Charlie’s Bunion, Appalachian Trail, TN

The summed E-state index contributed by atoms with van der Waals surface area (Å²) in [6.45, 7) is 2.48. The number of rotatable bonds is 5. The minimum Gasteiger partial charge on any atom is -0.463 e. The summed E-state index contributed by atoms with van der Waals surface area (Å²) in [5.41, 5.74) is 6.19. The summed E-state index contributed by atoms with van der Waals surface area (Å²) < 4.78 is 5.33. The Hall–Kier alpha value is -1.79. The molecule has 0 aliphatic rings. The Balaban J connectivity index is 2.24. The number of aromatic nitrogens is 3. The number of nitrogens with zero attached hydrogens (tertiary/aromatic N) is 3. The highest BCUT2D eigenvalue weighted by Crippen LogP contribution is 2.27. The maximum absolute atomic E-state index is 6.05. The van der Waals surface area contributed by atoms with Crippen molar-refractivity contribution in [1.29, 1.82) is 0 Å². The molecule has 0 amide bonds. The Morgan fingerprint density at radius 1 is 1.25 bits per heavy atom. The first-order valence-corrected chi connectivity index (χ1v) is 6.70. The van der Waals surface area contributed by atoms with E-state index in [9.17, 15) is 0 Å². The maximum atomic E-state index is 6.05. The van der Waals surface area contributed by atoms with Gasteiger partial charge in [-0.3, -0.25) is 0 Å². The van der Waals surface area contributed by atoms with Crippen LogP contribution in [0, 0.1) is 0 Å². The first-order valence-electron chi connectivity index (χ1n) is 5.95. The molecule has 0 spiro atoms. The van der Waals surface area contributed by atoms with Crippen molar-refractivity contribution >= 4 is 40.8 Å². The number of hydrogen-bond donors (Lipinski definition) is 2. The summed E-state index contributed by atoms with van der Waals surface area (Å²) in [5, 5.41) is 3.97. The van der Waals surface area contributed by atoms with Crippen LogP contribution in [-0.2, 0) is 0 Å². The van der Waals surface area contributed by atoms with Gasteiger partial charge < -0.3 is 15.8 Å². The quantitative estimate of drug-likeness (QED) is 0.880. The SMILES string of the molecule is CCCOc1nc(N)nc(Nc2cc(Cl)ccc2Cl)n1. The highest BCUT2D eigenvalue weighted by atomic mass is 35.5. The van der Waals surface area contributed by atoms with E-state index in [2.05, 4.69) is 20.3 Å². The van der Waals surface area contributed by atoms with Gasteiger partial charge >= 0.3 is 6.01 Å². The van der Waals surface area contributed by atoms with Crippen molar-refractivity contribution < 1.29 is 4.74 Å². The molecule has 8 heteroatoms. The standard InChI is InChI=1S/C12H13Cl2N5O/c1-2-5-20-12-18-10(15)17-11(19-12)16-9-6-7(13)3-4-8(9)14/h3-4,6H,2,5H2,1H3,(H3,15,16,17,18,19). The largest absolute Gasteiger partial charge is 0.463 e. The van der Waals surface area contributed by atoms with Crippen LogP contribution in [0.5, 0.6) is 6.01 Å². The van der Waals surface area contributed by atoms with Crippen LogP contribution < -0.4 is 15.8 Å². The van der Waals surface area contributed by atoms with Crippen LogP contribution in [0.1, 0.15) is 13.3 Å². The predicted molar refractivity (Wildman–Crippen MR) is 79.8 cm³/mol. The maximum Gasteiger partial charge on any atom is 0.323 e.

As the thunder cracked and echoed across the ridges we knew there was only a few minutes left before the heart of the storm would be upon us. We had already spent the better part of the day up on the bald, 5 hours or so, but I found it difficult to pull myself away and head back to camp. There’s something religious about seeing the sky and the earth collide like that. Smelling the change in the air as the storm arrives, feeling a steep drop in the temperature as the cold wind whips around sounding like a freight train passing by, witnessing the power of the storm as it weaves the clouds through the peaks of each mountain and then throws them down into the valleys, the colors of a sunset dancing across the sky behind all of this. In a moment like that you feel insignificant to the power surrounding you but you feel blessed to be part of such a system. You stop thank god for the simple things like a rock to sit on, a flat place on the ground to lay, a cloud giving you shade, a friendly bird that flutters by, the silence that comes with being miles away and spending time alone, or maybe the joy of a small conversation and the company of a good friend. Moments like these are meant to be cherished. Moments that instead of causing you to lose track of time they cause you to lose the concept of time, content with the moment lasting forever. Eventually though the clouds engulfed us and seeing nothing but white we were forced to head back to camp. Enriched with another mountain top experience and tired from a day of hiking it wasn’t long before the rain put us to sleep.